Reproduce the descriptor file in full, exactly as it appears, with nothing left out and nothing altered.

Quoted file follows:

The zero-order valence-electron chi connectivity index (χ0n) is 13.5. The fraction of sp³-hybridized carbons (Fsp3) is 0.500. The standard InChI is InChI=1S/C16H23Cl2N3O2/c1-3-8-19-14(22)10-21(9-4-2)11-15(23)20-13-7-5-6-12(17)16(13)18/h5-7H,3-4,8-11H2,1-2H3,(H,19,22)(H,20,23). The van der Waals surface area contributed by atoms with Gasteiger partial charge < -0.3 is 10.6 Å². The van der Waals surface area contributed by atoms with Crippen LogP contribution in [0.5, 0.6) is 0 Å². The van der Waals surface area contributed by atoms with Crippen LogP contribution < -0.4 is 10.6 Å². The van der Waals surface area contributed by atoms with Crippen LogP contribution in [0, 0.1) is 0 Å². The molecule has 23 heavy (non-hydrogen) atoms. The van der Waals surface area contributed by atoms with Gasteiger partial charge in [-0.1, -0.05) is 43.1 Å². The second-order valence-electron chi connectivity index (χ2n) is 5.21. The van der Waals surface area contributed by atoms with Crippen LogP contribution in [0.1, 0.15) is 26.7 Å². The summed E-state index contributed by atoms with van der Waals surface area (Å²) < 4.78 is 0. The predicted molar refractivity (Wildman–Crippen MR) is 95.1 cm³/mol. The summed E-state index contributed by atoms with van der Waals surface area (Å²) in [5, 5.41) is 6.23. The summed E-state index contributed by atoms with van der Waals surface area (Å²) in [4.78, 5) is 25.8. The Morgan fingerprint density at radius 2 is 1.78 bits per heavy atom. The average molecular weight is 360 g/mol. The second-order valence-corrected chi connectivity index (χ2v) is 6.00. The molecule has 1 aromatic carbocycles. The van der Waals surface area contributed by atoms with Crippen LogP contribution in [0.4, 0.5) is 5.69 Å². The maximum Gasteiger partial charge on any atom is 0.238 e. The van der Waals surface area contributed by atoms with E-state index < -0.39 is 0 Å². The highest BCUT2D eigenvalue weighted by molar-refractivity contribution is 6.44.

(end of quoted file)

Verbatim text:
The zero-order valence-electron chi connectivity index (χ0n) is 13.5. The fraction of sp³-hybridized carbons (Fsp3) is 0.500. The standard InChI is InChI=1S/C16H23Cl2N3O2/c1-3-8-19-14(22)10-21(9-4-2)11-15(23)20-13-7-5-6-12(17)16(13)18/h5-7H,3-4,8-11H2,1-2H3,(H,19,22)(H,20,23). The van der Waals surface area contributed by atoms with Gasteiger partial charge < -0.3 is 10.6 Å². The van der Waals surface area contributed by atoms with Crippen LogP contribution in [0.5, 0.6) is 0 Å². The van der Waals surface area contributed by atoms with Crippen LogP contribution < -0.4 is 10.6 Å². The van der Waals surface area contributed by atoms with Crippen LogP contribution in [0, 0.1) is 0 Å². The molecule has 23 heavy (non-hydrogen) atoms. The van der Waals surface area contributed by atoms with Gasteiger partial charge in [-0.1, -0.05) is 43.1 Å². The second-order valence-electron chi connectivity index (χ2n) is 5.21. The van der Waals surface area contributed by atoms with Crippen LogP contribution in [0.1, 0.15) is 26.7 Å². The summed E-state index contributed by atoms with van der Waals surface area (Å²) < 4.78 is 0. The predicted molar refractivity (Wildman–Crippen MR) is 95.1 cm³/mol. The summed E-state index contributed by atoms with van der Waals surface area (Å²) in [5, 5.41) is 6.23. The summed E-state index contributed by atoms with van der Waals surface area (Å²) in [4.78, 5) is 25.8. The Morgan fingerprint density at radius 2 is 1.78 bits per heavy atom. The average molecular weight is 360 g/mol. The second-order valence-corrected chi connectivity index (χ2v) is 6.00. The molecule has 1 aromatic carbocycles. The van der Waals surface area contributed by atoms with Crippen LogP contribution in [0.4, 0.5) is 5.69 Å². The maximum Gasteiger partial charge on any atom is 0.238 e. The van der Waals surface area contributed by atoms with E-state index < -0.39 is 0 Å². The highest BCUT2D eigenvalue weighted by molar-refractivity contribution is 6.44.